Usability Testing with Little to no Budget

13 Nov 2014, by John Simmons in Developer

Small Shop

Being a UX designer that works with clients that don’t have a massive budget for their projects can be challenging. As I study and try to learn about usability testing, many of the solutions require big budgets, lots of time, and specialized facilities. I have been to workshops, read blogs, and many books. These resources are good, but I find very few of them cater to those of us who work with little to no budget for testing. I know I am not the only one experiencing this so that is why I want to share a few things that I currently do for usability testing.

Use the people around you

One of the first things I have recognized is this, some user testing even with individuals that are non-experts, is better than nothing at all. There will be times where you will have the good fortune to be able to test with actual users, but many times this may not be the case. Finding people that are easily accessible to you is the biggest key to success, in my opinion.

Quick access to individuals means that you can make multiple iterations on your mockups in a relative short amount of time. As we all know, time is a precious commodity and we never seem to have enough of it. I am sure your schedules are probably like mine, the mockups are due almost as quickly as you can create them. If I have to wait long periods of time for feedback, I wouldn’t be able to make the multiple iterations that bring me closer to the best solution.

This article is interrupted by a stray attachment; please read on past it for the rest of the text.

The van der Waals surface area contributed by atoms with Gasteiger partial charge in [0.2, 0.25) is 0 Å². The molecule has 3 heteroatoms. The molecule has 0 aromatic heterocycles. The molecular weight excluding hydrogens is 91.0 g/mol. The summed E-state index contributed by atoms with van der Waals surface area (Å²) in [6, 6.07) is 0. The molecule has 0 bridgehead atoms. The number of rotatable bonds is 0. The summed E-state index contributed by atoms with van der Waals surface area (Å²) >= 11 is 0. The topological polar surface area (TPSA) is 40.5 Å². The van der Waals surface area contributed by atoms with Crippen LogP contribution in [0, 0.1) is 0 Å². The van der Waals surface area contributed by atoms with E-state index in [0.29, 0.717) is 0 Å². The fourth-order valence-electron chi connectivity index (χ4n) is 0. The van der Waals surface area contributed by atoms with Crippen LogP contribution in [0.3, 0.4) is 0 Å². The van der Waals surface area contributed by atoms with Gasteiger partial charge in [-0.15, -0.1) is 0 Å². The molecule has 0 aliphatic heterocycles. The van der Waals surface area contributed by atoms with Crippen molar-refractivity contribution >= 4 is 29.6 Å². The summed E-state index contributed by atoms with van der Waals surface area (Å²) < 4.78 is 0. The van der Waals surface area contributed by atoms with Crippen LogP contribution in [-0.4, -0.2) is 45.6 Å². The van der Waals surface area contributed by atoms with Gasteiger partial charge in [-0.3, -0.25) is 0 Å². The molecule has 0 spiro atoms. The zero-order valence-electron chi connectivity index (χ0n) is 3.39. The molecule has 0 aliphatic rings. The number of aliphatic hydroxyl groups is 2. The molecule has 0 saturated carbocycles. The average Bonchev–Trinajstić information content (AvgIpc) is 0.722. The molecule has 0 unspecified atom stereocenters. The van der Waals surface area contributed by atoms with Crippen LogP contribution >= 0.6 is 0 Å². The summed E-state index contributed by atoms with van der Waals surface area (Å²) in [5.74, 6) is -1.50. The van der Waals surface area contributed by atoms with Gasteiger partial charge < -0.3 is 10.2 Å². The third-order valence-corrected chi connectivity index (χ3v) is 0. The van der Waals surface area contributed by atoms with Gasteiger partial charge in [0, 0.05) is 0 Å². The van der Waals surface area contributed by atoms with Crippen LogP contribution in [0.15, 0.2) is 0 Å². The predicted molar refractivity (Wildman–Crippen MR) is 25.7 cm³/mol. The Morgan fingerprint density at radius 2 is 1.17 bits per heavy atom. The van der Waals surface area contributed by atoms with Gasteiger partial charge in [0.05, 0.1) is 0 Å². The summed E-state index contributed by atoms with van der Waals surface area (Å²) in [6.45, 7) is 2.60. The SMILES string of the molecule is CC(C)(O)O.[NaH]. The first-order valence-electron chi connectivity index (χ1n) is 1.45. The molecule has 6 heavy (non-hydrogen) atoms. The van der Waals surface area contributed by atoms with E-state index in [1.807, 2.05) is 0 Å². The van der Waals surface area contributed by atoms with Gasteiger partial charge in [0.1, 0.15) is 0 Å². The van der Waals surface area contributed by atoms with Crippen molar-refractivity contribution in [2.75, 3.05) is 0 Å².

Co-workers

That being said, you have to look around you at the people you have the quickest access to on a daily basis. The first and most obvious option would be your fellow co-workers. Depending on the size of your shop, all of your fellow workers might be on the same project. If this is the case, you can still glean some useful feedback from them. In my instance, we have a couple of projects going at the same time so I like to connect with those on different projects to get a fresh perspective.

Since I am the only UX person on staff, all of those around me happen to be of the coder persuasion. I see this as a major benefit. Having feedback from the code team has been very useful. The coders think differently than I do and can see things that I would completely miss. The flow of page or process is a perfect example. I try and think through the flow as much as possible, but they see holes that I would never catch. Finding people that think different has been hugely beneficial. Those type of people challenge my mockups rather than just confirming what I already have completed, or agree with everything. Without that struggle between ideas, it is really hard to create the best solution for a screen.

Building Friends

Another way to get feedback from the people around you is to go outside your office to people in your office building. This is definitely one of those “get outside of your comfort zone” moments, but I have actually had great success with this. I does help that I consider myself a “people person.” I find that I have connected with people I have in my normal routine. Coming up the elevator in the morning or walking down the hallway I will engage in conversation and get to know those around me. When the time comes for testing I don’t just randomly walk up to people and shove a piece of paper in their face, I try and catch those people I have met previously. I have also had success with people sitting in the cafeteria as well as the smokers area outside, those individuals are usually very chatty and willing to help out.